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Isotopic evidence for the origin of boninites and related rocks drilled in the Izu-Bonin (Osagawara) Forearc, Leg 125

Pearce, Julian A., Thirlwall, Matthew F., Ingram, Gerry, Murton, Bramley J., Arculus, Richard J. and Van der Laan, Sieger R. 1992. Isotopic evidence for the origin of boninites and related rocks drilled in the Izu-Bonin (Osagawara) Forearc, Leg 125. Proceedings of the Ocean Drilling Program Scientific Results 125 , pp. 237-261. 10.2973/

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Twenty-six samples representing the wide range of lithologies (low- and intermediate-Ca boninites and bronzite andesites, high-Ca boninites, basaltic andesites-rhyolites) drilled during Leg 125 at Sites 782 and 786 on the Izu-Bonin outer-arc high have been analyzed for Sr, Nd, and Pb isotopes. Nd-Sr isotope covariations show that most samples follow a trend parallel to a line from Pacific MORB mantle (PMM) to Pacific Volcanogenic sediment (PVS) but displaced slightly toward more radiogenic Sr. Pb isotope covariations show that all the Eocene-Oligocene samples plot along the Northern Hemisphere Reference Line, indicating little or no Pb derived from subducted pelagic sediment in their source. Two young basaltic andesite clasts within sediment do have a pelagic sediment signature but this may have been gained by alteration rather than subduction. In all isotopic projections, the samples form consistent groupings: the tholeiites from Site 782 and Hole 786A plot closest to PMM, the boninites and related rocks from Sites 786B plot closest to PVS, and the boninite lavas from Hole 786A and late boninitic dikes from Hole 786B occupy an intermediate position. Isotope-trace element covariations indicate that these isotopic variations can be explained by a three-component mixing model. One component (A) has the isotopic signature of PMM but is depleted in the more incompatible elements. It is interpreted as representing suboceanic mantle lithosphere. A second component (B) is relatively radiogenic (εNd = ca 4-6; 206Pb/204Pb = ca 19.0-19.3; εSr = ca -10 to -6)). Its trace element pattern has, among other characteristics, a high Zr/Sm ratio, which distinguishes it from the "normal" fluid components associated with subduction and hotspot activity. There are insufficient data at present to tie down its origin: probably it was either derived from subducted lithosphere or volcanogenic sediment fused in amphibolite facies; or it represents an asthenospheric melt component that has been fractionated by interaction with amphibole-bearing mantle. The third component (C) is characterized by high contents of Sr and high εSr values and is interpreted as a subducted fluid component. The mixing line on a diagram of Zr/Sr against ε Sr suggests that component C may have enriched the lithosphere (component A) before component B. These components may also be present on a regional basis but, if so, may not have had uniform compositions. Only the boninitic series from nearby Chichijima would require an additional, pelagic sediment component. In general, these results are consistent with models of subduction of ridges and young lithosphere during the change from a ridge-transform to subduction geometry at the initiation of subduction in the Western Pacific.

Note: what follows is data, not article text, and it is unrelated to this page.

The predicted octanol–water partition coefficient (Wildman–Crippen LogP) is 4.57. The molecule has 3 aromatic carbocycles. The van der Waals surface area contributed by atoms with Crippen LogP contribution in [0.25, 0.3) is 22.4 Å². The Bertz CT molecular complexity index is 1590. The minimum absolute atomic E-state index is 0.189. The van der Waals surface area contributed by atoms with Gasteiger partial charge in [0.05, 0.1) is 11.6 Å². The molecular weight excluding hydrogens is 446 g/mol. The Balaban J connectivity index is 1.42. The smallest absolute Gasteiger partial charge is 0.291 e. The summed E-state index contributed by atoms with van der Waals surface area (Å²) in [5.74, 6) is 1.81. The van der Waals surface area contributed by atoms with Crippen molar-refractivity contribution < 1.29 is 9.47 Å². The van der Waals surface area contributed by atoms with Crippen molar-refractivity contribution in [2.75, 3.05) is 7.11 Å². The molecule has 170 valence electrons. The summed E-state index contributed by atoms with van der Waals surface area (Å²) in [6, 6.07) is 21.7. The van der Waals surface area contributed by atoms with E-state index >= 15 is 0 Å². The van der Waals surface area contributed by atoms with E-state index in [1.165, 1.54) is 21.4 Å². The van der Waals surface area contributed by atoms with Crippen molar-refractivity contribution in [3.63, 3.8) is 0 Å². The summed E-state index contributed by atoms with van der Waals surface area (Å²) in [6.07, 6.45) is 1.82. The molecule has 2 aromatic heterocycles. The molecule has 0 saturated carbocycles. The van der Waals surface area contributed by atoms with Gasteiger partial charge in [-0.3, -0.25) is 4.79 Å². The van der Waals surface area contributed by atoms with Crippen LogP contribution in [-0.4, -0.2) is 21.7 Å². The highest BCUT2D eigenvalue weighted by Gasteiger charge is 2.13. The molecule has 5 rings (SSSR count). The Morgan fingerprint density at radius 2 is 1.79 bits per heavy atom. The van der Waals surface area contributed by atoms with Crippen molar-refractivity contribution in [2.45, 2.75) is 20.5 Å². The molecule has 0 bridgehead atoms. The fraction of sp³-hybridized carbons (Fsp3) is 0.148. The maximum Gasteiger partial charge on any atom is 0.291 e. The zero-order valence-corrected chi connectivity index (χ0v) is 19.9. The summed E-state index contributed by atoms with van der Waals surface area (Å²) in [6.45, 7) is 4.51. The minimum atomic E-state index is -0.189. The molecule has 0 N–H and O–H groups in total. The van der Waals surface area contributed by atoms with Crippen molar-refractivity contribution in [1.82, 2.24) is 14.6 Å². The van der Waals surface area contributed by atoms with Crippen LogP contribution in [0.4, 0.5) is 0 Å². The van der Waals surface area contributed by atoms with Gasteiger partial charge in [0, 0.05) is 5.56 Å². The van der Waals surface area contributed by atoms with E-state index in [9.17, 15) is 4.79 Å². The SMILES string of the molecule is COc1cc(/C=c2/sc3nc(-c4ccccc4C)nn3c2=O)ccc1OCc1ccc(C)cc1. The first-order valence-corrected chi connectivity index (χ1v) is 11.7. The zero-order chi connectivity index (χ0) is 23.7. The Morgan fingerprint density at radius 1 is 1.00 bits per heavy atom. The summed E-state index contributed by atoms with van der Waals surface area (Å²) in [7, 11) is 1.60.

Item Type: Article
Date Type: Publication
Status: Published
Schools: Earth and Ocean Sciences
Subjects: Q Science > QE Geology
Publisher: Ocean Drilling Program
ISSN: 1096-7451
Last Modified: 04 Jun 2017 02:04

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